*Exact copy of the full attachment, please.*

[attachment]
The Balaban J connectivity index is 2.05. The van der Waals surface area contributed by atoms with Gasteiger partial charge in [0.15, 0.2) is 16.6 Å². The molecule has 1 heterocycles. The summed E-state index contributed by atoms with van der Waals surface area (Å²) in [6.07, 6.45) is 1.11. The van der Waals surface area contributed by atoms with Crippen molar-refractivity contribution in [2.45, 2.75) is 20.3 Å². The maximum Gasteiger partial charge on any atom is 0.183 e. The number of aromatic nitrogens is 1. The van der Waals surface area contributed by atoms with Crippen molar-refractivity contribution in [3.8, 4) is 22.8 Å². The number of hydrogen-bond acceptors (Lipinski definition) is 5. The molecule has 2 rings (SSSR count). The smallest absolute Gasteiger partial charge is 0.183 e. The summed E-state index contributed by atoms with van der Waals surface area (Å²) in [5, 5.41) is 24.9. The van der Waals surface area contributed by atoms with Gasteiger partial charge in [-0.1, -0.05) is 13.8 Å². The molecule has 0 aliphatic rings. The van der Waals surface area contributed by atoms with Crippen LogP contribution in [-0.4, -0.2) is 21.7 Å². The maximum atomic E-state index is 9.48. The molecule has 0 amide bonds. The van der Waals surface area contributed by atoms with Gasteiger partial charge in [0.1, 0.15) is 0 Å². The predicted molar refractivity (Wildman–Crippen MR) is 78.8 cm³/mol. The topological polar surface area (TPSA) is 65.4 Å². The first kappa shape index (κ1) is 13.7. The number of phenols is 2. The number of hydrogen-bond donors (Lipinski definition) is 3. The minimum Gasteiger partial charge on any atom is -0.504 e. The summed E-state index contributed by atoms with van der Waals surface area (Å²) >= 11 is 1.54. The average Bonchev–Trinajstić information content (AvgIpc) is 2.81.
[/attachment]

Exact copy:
The Balaban J connectivity index is 2.05. The van der Waals surface area contributed by atoms with Gasteiger partial charge in [0.15, 0.2) is 16.6 Å². The molecule has 1 heterocycles. The summed E-state index contributed by atoms with van der Waals surface area (Å²) in [6.07, 6.45) is 1.11. The van der Waals surface area contributed by atoms with Crippen molar-refractivity contribution in [2.45, 2.75) is 20.3 Å². The maximum Gasteiger partial charge on any atom is 0.183 e. The number of aromatic nitrogens is 1. The van der Waals surface area contributed by atoms with Crippen molar-refractivity contribution in [3.8, 4) is 22.8 Å². The number of hydrogen-bond acceptors (Lipinski definition) is 5. The molecule has 2 rings (SSSR count). The smallest absolute Gasteiger partial charge is 0.183 e. The summed E-state index contributed by atoms with van der Waals surface area (Å²) in [5, 5.41) is 24.9. The van der Waals surface area contributed by atoms with Gasteiger partial charge in [-0.1, -0.05) is 13.8 Å². The molecule has 0 aliphatic rings. The van der Waals surface area contributed by atoms with Crippen LogP contribution in [-0.4, -0.2) is 21.7 Å². The maximum atomic E-state index is 9.48. The molecule has 0 amide bonds. The van der Waals surface area contributed by atoms with Gasteiger partial charge in [0.1, 0.15) is 0 Å². The predicted molar refractivity (Wildman–Crippen MR) is 78.8 cm³/mol. The topological polar surface area (TPSA) is 65.4 Å². The first kappa shape index (κ1) is 13.7. The number of phenols is 2. The number of hydrogen-bond donors (Lipinski definition) is 3. The minimum Gasteiger partial charge on any atom is -0.504 e. The summed E-state index contributed by atoms with van der Waals surface area (Å²) >= 11 is 1.54. The average Bonchev–Trinajstić information content (AvgIpc) is 2.81.